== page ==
/ Health

Struggling to find an NHS dentist?

How easy is it to find out which NHS dentist in your area can give you an appointment? We’ve found that getting accurate information can be a real struggle.

When I needed to see a dentist urgently, following an accident, a couple of years ago, I looked first on NHS Choices, the Government’s official NHS website, and got an appointment with a local dentist within a couple of days.

Turns out I was very lucky.

NHS Choices is the second most popular way that you try to find your dental options, we’ve found. But when in March we called 500 practices advertising NHS appointments on the site, a third told us they couldn’t offer us any NHS treatment whatsoever.

Frustratingly difficult to find an NHS dentist appointment

We gave them another chance in May. Maybe a new NHS financial year would make it easier to get an appointment. But the problem was actually slightly worse – 37% of the 500 practices couldn’t give us an appointment. In many parts of England, you’d have to call at least three dentists before getting an NHS appointment.

Not what you want when toothache kicks in.

We also found problems with people being asked to pay non-refundable deposits before booking, long waiting lists of up to two years, and out-of-date practice websites. A number of people were also offered private care as a speedier (but more expensive) alternative.

Time to clean up their act

None of the problems we uncovered are new. The Office of Fair Trading investigated the dental sector in 2012 and made recommendations for it to clean up its act.

And our own investigation earlier this year discovered that many dentists are failing to explain treatment options and prices.

We think too little has been done in these areas, and in access to information. We’d like the Competition and Markets Authority to look into progress to date.

Have you used NHS Choices? Did it help you find a dentist with availability, or were you turned down?


The price difference does not make much difference . They are now calling restorative cosmetic so you need to fork out further.Outrageous. Also if you need sedation as the injection so painful the anaethetists will not take the risk .I have even been hoodwinked in Budapest & Prague over the same situation ??!!Recently I needed urgent work in a hospital an hr away .The appt came a year later after had got it done by travelling 100 miles each way to a former dentist who is an anaethetist & my sister can drive me
to her place 15 miles away.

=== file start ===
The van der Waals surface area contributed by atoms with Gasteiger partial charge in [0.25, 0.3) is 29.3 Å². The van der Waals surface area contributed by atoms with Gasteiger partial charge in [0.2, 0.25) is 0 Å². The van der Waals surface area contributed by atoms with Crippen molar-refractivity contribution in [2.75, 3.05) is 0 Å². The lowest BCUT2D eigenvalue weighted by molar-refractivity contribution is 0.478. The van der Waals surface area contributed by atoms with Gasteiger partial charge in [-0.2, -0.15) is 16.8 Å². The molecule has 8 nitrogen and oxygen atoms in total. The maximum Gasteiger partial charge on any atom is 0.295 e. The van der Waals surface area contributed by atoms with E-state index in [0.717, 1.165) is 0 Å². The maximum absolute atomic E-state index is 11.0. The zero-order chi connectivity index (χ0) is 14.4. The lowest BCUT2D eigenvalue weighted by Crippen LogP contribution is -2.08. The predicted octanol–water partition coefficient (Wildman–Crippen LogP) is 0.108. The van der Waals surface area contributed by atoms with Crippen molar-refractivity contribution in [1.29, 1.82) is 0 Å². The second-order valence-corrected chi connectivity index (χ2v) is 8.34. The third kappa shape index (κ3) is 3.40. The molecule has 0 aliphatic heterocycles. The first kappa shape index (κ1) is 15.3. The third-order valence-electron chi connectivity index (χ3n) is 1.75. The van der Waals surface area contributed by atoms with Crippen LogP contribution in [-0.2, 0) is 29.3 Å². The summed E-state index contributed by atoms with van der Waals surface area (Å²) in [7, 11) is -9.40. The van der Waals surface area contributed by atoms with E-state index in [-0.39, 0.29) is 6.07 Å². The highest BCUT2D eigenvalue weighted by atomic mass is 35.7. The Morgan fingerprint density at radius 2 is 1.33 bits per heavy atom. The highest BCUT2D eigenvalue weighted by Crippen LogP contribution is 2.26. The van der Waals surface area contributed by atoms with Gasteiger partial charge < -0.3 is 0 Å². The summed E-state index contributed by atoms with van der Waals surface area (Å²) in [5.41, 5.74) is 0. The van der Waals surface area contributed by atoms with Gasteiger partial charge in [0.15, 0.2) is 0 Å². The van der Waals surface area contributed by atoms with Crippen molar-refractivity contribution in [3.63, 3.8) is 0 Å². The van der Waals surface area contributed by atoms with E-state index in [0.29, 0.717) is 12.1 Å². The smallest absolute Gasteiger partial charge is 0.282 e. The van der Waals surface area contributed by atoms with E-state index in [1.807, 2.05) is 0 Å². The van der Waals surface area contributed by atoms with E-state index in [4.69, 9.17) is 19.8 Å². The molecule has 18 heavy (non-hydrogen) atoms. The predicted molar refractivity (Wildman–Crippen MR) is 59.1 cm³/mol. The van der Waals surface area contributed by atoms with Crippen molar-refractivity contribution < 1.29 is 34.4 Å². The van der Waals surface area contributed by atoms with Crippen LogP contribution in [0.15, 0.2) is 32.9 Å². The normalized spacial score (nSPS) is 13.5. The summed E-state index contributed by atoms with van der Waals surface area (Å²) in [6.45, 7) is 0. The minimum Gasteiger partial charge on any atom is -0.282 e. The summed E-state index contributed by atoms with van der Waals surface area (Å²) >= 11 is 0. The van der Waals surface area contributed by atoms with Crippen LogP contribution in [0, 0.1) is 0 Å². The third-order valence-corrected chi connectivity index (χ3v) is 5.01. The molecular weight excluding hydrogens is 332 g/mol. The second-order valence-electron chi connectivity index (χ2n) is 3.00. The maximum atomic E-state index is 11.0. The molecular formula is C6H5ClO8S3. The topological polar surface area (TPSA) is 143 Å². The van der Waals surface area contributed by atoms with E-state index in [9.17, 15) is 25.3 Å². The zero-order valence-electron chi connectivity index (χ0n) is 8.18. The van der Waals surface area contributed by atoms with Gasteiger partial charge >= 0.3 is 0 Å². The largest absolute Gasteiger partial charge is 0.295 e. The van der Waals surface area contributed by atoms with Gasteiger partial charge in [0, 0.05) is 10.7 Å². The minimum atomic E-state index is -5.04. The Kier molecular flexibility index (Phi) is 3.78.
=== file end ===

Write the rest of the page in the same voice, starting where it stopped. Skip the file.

I was working in Scotland and saw a dentist there with ease. Excellent care at a fraction of the NHS costs here in England.

This morning my back tooth sheared off. I have partial dentures and this was my only tooth left that I’m able to chew on.

Can I get a dentist appointment? No!! I’ve phoned 20 dentists and all say the same – 2 to 3 months waiting time! Oh dear. What can be done? I cannot afford private dental care. Is there anything I can do?

Five weeks into the Covid-19 lockdown, the government has allowed “routine procedures” to resume, which I assume includes routine dental practices as well. Trying to find an NHS dentist right now is like trying to pull teeth, if you will pardon the pun. I have tried three dental surgeries’ telephone lines within NW London already and advised bluntly that there are “no NHS patient appointments available”. Trying online through appointment forms is no better – as soon as I click “Insurance: NHS” the available appointments vapourise from their respective appointment calendars. This a completely unfair situation that the government seems to year after year do nothing about. I, like many others here, cannot afford private dental work prices. What are we to do to have our teeth and gums checked and any remedial work carried out on the NHS, to which we are supposed entitled? It’s completely unfair and unjustifiable.

I live in London and have called (wait for it…) 42 dental practices and only managed to find 7 (5 of which were just excepting children). This is ridiculous, we are heading towards a tooth decay crisis.

Adrian Peirson says:
30 June 2022

Welcome to 21st century Britain, courtesy politicians over the past 50 yrs.